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In an Australian regional and rural context, inequalities in the location of telecommunications infrastructure and uneven development pose urgent spatial justice questions for policy and planning. These spatial injustices are reinforced by the imaginaries and ideologies of telecommunications development and which populations and locations can benefit from the growth gains attributed to enhanced telecommunications infrastructures. First Nations contributions to telecommunications planning and development are marginalised within the imagined futures and current experiences of internet and mobile coverage in regional and rural towns. Drawing on data from a project focused on regional and rural consumer understandings of smart technologies in North West New South Wales, Australia, we suggest that in order to more substantively position First Nations as growth contributors to telecommunications futures, a re-orientation of place, connectivity, and mobility in planning and engagement is necessary.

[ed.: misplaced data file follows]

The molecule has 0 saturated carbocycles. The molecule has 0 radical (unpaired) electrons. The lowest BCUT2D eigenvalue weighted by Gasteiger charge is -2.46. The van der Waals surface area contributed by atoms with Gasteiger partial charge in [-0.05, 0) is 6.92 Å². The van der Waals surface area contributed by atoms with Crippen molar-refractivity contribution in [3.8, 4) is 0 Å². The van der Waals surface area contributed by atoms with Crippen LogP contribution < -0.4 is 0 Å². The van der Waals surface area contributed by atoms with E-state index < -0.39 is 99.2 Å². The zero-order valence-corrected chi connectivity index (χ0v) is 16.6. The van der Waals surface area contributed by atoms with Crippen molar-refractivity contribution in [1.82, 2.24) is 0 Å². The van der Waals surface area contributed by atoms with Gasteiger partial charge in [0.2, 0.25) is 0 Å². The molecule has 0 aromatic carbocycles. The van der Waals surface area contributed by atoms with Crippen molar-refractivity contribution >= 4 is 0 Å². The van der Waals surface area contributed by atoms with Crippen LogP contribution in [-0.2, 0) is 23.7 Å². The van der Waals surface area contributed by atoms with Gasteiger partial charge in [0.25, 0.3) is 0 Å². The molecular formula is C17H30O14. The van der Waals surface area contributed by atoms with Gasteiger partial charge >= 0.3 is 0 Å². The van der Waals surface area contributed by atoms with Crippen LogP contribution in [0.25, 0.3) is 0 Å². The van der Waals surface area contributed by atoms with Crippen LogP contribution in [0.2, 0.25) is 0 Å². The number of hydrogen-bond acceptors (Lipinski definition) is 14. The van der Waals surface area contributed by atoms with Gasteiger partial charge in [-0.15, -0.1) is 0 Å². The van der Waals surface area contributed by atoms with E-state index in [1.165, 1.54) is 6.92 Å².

Original languageEnglish
Pages (from-to)85-99
Number of pages15
JournalMedia International Australia Incorporating Culture and Policy: quarterly journal of media research and resources
Issue number1
Early online dateSept 2023
Publication statusPublished - Feb 2024


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